Monday, November 25, 2013

Discovering Tension in "What Happened to Goodbye"- Part II


If you live in the Carolinas and are a Christian writing either for the young adult or children's market, please note that registration for Write2Ignite! 2014 is now open. This is a great opportunity to learn more about your craft, meet knowledgable professionals in the field at a very reasonable price. Please go to
 http://Write2Ignite.com for more information. 

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In my ongoing blog series about the writing class I'm taking through the Center for Writing Excellence, I learned two new ways to produce tension: Horizontality and Verticality. 

Horizontality, as Bethany Nuckolls instructed,  "refers to narrative that moves chronologically."
Verticality "happens when multiple events or times are present in the same narrative moment."


Our assignment was to find examples of tension in our reading novel.  McLean, the protagnoist in What Happened to Goodbye? is both drawn to her next-door neighbor, David, but also afraid of getting involved in any type of lasting relationship because she and her father always leave town. This passage comes immediately after a scene in which he is close enough to kiss her but doesn’t; the talk and action subsequently turns to basketball.   

Here is the passage I chose; my analysis follows.   

  He sat up, choosing to ignore this. “You know, you talk this tough game and everything. But I know the truth about you.”
     “And what’s that again?” I said, getting to my feet.
     “Secretly,” he said, “you want to play with me. In fact, you need to play with me. Because deep down, you love basketball as much as I do.”
     “Loved,” I said. “Past tense.”
      “Not true.” He walked around my deck, grabbing a broom there and using the handle to fish around beneath.” (Horizontality) “I saw how you squared up. There was love there.”
     “You saw love in my shot,” I said, clarifying.
     “Yeah.” He banged the broomstick again, and the ball came rolling out slowly, toward me. “I mean it’s not surprising, really. Once you love something, you always love it in some way. You have to. It’s, like, part of you for good.”
     I wondered what he meant by this, and in the next beat, found myself surprised by the image that suddenly popped into my head: me and my mom, on a windy beach in winter, searching for shells as the wave crashed in front of us. (Verticality) I picked up the ball and threw it to him.
     “You ready to play?” Dave asked, bouncing it.
     “I don’t know,” I said. “Are you going to cheat?”
      “It’s street ball!” he said, checking it to me. “Show me that love.”
       So cheesy, I thought. But as I felt it, solid against my hands, I did feel something. I wasn’t sure it was love. Maybe what remained of it, though, whatever that might be. “All right,” I said.
“Let’s play.” (p. 273)
  
I think this is the original cover; I like it best!
Analysis: Dessen probably used the verb “fishing” purposefully to describe David’s action of getting the ball out from under the deck. This fits in nicely with McLean’s flashback of her and her mother at the beach, searching for shells.  Horizontality is shown in his three chronological actions of retrieving the ball.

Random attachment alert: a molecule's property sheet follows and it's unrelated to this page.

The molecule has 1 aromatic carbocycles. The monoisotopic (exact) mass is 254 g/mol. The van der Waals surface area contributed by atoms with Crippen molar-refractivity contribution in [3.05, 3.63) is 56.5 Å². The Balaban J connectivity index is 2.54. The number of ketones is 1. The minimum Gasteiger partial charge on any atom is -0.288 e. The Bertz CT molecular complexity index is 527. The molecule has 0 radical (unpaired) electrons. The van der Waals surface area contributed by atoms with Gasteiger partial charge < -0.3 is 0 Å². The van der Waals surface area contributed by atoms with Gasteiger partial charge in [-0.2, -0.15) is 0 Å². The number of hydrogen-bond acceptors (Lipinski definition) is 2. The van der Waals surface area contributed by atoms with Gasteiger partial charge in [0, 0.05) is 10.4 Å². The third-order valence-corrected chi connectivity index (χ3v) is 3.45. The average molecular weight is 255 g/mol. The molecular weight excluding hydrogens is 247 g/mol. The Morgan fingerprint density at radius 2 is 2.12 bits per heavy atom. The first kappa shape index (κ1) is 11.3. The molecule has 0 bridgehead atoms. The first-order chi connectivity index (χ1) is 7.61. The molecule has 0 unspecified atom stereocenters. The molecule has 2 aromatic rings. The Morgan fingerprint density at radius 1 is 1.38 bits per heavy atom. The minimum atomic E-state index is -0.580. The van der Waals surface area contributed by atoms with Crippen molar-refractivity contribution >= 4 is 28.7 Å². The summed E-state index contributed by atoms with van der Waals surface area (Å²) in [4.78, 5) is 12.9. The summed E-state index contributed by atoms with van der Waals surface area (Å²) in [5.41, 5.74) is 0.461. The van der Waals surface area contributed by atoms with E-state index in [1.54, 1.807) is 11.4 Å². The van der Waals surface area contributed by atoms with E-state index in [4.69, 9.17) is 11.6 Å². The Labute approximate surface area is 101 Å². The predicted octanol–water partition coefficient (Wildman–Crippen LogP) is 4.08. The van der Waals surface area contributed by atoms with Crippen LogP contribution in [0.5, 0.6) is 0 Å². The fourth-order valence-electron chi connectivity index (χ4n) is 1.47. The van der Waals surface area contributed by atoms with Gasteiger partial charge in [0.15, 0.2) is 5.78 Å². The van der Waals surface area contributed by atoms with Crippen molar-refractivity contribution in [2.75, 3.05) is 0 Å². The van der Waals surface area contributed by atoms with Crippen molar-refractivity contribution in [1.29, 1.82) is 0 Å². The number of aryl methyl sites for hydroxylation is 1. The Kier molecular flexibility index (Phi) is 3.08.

I think verticality is achieved when there is something about David’s words about love that trigger her memory of her mother. Although McLean is trying hard to distance herself from her mother, memories of pleasant and loving times keep popping up. Her mother, like it or not, “is with her for good,” as the rest of the novel attests to.

Tension is created because it takes McLean the entire page to decide if she will play basketball with David. Her slow deliberation over what he has said to her intensifies the conflict for the reader (who of course wants her to say “yes!”).

The chapter ends with a cliff-hanger letting the reader know that McLean is indeed, allowing herself to “play” and get involved with David.
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Now you try it. Has an author you have read included tension in her novel? How have you included it in your own work?


Tuesday, November 19, 2013

Plot Elements and What Happened to Goodbye: Part I

Congratulations to Ann Eisenstein who received a copy of Odette's Secrets in last week's giveaway.

In this ongoing mini-series of blog posts, I share more nuggets from my online writing class, Plot and Structure, with instructor Bethany Nuckolls.  
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As our class proceeded into analyzing Act II of our novels, Bethany explained the concept of Shock: “Shock is the moment when the protagonist’s world comes crashing down, their ideals prove to have a fatal flaw, their companions betray them, or their desire proves to be short of expectations.  This is the darkest moment in their journey thus far.  For the first time, success will seem impossible.  Doubt becomes certainty, bringing about the third point of Act II: the Critical Choice.” 


Since I had just finished listening to What Happened to Goodbye? by Sarah Dessen, I decided to use that to discuss this concept and  explore why I felt the book was emotionally compelling. I have included some of the previously discussed plot elements as well.